Shares of MannKind (NASDAQ:MNKD), a drug developer focused on developing therapies to treat diabetes, collapsed in November by 40% based on data from S&P Capital IQ. The culprit behind the steamrolling can be traced to the company's third-quarter earnings release, a proposed dual listing, and the departure of its CEO.
MannKind's first problem came on Nov. 9 when it announced its third-quarter results. Although operating expenses decreased to $26 million from $38.3 million in the prior-year quarter, Afrezza, the company's inhaled diabetes drug that's licensed to Sanofi (NYSE:SNY), generated flat sequential quarterly sales of $2.2 million. It's unclear whether it's pricing, a lack of insurance coverage, or a lack of adequate physician or consumer education that's holding Afrezza back, but in the early going Afrezza is looking like a flop. Ultimately this is weighing on MannKind's shrinking cash pile and ballooning debt.
Secondly, concurrent with its earnings release, MannKind announced plans to list up to 50 million shares of common stock on the Tel Aviv Stock Exchange. Such a move was expected to raise north of $100 million. Ultimately, interested parties only purchased 13,852,435 shares, or roughly $36.2 million before fees were deducted. The move did buy MannKind additional time, but its access to capital appears to be shrinking.
Lastly, MannKind announced on Nov. 19 that its CEO, Hakan Edstrom, was resigning, putting Alfred Mann temporarily back in the driver's seat. Some saw this as a positive, but the timing of Edstrom's departure has to be a bit concerning with the company's outlook clouded.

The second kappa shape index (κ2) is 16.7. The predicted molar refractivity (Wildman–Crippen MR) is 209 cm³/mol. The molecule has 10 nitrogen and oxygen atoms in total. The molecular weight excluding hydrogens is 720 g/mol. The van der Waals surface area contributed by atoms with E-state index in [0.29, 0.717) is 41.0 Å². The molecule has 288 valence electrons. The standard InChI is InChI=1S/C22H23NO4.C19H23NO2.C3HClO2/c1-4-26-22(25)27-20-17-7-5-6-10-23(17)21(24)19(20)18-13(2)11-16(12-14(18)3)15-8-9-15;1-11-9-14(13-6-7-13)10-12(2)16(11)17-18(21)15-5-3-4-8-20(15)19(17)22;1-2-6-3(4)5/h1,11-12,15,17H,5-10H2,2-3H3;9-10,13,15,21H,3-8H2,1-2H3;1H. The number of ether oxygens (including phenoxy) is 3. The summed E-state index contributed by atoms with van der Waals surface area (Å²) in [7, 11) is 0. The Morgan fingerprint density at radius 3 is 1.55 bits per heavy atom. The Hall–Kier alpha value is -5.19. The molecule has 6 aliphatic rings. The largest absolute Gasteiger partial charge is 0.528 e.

The big question left to be answered is whether MannKind's woes will continue or if the company's fortunes could turn.
Although Afrezza offers improved convenience and rapid efficacy relative to standard insulin injections, the product simply isn't selling -- and that's bad news for MannKind. Even with its recent cash raise, the company could struggle to fund itself into 2017. On top of simply losing money, it's also running a tab with licensing partner Sanofi for its portion of shared losses. This debt continues to grow on a quarterly basis, and it shows little sign of slowing.
Adding fuel to the fire, Sanofi could walk away from MannKind in a matter of weeks. Walking away would mean enduring a loss in excess of $300 million (i.e., up-front and collaboration fees paid to MannKind) on Sanofi's part, but it would save Sanofi the long-term hassle of developing a drug that may not be economically feasible. If Sanofi walks away, MannKind's costs could head even higher as it takes on all aspects of marketing Afrezza.
In short, MannKind remains a stock that I believe is better off avoided.
Sean Williams has no material interest in any companies mentioned in this article. You can follow him on CAPS under the screen name TMFUltraLong, track every pick he makes under the screen name TrackUltraLong, and check him out on Twitter, where he goes by the handle @TMFUltraLong.
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